Friday, June 13, 2008


I awoke this morning feeling as if I had not cleaned my teeth last night. I realised that it was probably because my sense of taste was returning. I have had a rather nasty cold, and completely lost my sense of taste and smell. It was a distinct disadvantage on Bounty Day. I had piled my plate from the wonderful array of dishes everyone had provided for our festive lunch. But I found myself pushing it aside when only halfway through, because it all tasted like sawdust.
Fancy not being able to taste this wonderful feast - the photo only shows about one-third of the food we had there!

The loss of smell was a distinct advantage when changing William's nappies while I was minding him during the week. But I got to thinking - as I often do - how we should really value our senses for the way they enhance our lives.

Most of us speak about the "gift of sight", and there is no doubt that it is a great asset to us for both practical and aesthetic reasons. For me, colour is abundantly important. I could talk about colour, and how it affects me, for ages - and perhaps I will do just that in a future posting.

Some loss of sight and of hearing is something we all have to come to terms with as we age, and I wonder if we truly recognise how lucky we are to live in an age when spectacles and hearing aids have enabled us to retain an enjoyable quality of life for years far beyond those of our forbears. The image of grandma sitting in her rocking chair has been replaced by images of grandma sitting at the computer, playing scrabble, delivering a well-directed bowling or tennis ball, and participating in clubs and education courses - largely because these aids have enabled her to continue to experience the world with her senses.

One sense we very much undervalue is the sense of touch.

We know how important cuddles and kisses and stroking are. But we experience so much of our world from how it feels. Even the texture of our food is just as important as the flavour. Think about the sensation of chocolate melting in your mouth, the crustiness of freshly baked bread or biscuits, the fresh tingling coolness of a gelato.

For a crazy patchworker and textile artist like me, colour and touch go hand in hand.

We see through our fingers and feel through our eyes.

I love a surface that is richly embellished. When we have added lots of embroidery, lace, buttons and beads and ribbons to a surface, we call it "encrustation" and it really delights our senses.

For me there is a sheer delight in running fabrics and ribbons and laces through my fingers. And there is an incredibly sensuous delight in holding a cool glass bead or button to the lips. I love hankies, and have even made myself several out of the beautiful soft but crisp Liberty cottons. While I have had this cold, I have needed to borrow Bernie's - and I found some lovely tartan ones at the back of his drawer. It is almost worth having a congested head to be able to use them!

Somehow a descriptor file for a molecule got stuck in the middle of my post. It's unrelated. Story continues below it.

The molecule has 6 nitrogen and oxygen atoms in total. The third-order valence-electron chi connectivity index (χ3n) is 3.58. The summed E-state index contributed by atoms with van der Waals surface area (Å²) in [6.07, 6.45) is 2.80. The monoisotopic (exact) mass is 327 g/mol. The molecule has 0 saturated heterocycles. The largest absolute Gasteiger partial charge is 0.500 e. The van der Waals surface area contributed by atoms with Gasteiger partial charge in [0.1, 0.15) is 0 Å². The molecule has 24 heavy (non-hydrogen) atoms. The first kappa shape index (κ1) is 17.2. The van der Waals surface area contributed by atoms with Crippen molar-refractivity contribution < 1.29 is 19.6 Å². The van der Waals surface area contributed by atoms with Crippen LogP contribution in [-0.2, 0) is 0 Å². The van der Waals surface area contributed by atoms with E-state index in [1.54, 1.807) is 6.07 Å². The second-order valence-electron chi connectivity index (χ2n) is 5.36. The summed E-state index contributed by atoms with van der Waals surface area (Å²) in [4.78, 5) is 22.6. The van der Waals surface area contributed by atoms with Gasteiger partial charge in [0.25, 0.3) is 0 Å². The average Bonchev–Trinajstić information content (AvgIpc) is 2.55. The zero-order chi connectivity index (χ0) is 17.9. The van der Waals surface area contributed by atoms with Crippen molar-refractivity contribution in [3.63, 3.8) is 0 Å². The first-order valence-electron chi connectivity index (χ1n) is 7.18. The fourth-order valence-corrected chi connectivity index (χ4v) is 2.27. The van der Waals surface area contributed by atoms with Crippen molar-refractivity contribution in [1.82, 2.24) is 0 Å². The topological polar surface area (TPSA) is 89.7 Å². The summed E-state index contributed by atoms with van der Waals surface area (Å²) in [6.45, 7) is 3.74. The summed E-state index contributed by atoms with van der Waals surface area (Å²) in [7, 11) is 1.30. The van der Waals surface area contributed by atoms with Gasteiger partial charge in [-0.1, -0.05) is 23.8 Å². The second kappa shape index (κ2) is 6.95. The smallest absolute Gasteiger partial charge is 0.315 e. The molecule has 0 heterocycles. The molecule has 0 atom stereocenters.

Two handmade Liberty handkerchiefs, with a man's silk handkerchief from England (an Op shop find)

I minded William this week for 3 days. It is just wonderful to watch him exploring his world with both his hands and eyes. In the hallway, I have some wallhangings, including this seascape that I started in a Judith Montano workshop. Each time Willian passes it, he stops to run his little fingers over it, feeling the beads and buttons and textures. I do not stop him - it is meant to be enjoyed that way. The handling may shorten the life of the hanging - but hey! Isn't it the quality of life - and how much pleasure you can give - more important?

On the opposite wall is my button wallhanging. Because it hangs up higher, I lift William to reach it, and he takes great delight in pointing at and grasping the different buttons. Perhaps I should make him his own button book? With the buttons vewry securely sewn on, of course!!
Now we probably learn to love particular textures, just as we have favourite colours and tastes. For my part, I know I love the feel as well as the look of silk. I adore the feel of the fur of my cats and dogs. As a small child, I can even remember fondling hairy caterpillars! I also love glass - for its cool clean smoothness - and for its honesty! This is some of my blue glass collection that I have in the bathroom.

Other craftspeople have learned to love the feel of wool and yarns, and are rarely without a pair of knitting needles or a crochet hook to ply their magic with their chosen medium.

I have often thought I would love to learn to do "Freeform Knitting" as in the beautiful work of Prudence Mapstone. I just adore the colours and texture and variety in her work. It would be so satisfying to the senses! But I think I will stick to what I know best. And I would need a million years to explore all the possibilities in the media I already work with. Meanwhile I will continue to give thanks to the Lord for all my senses, and hope they continue serve me well and delight me.

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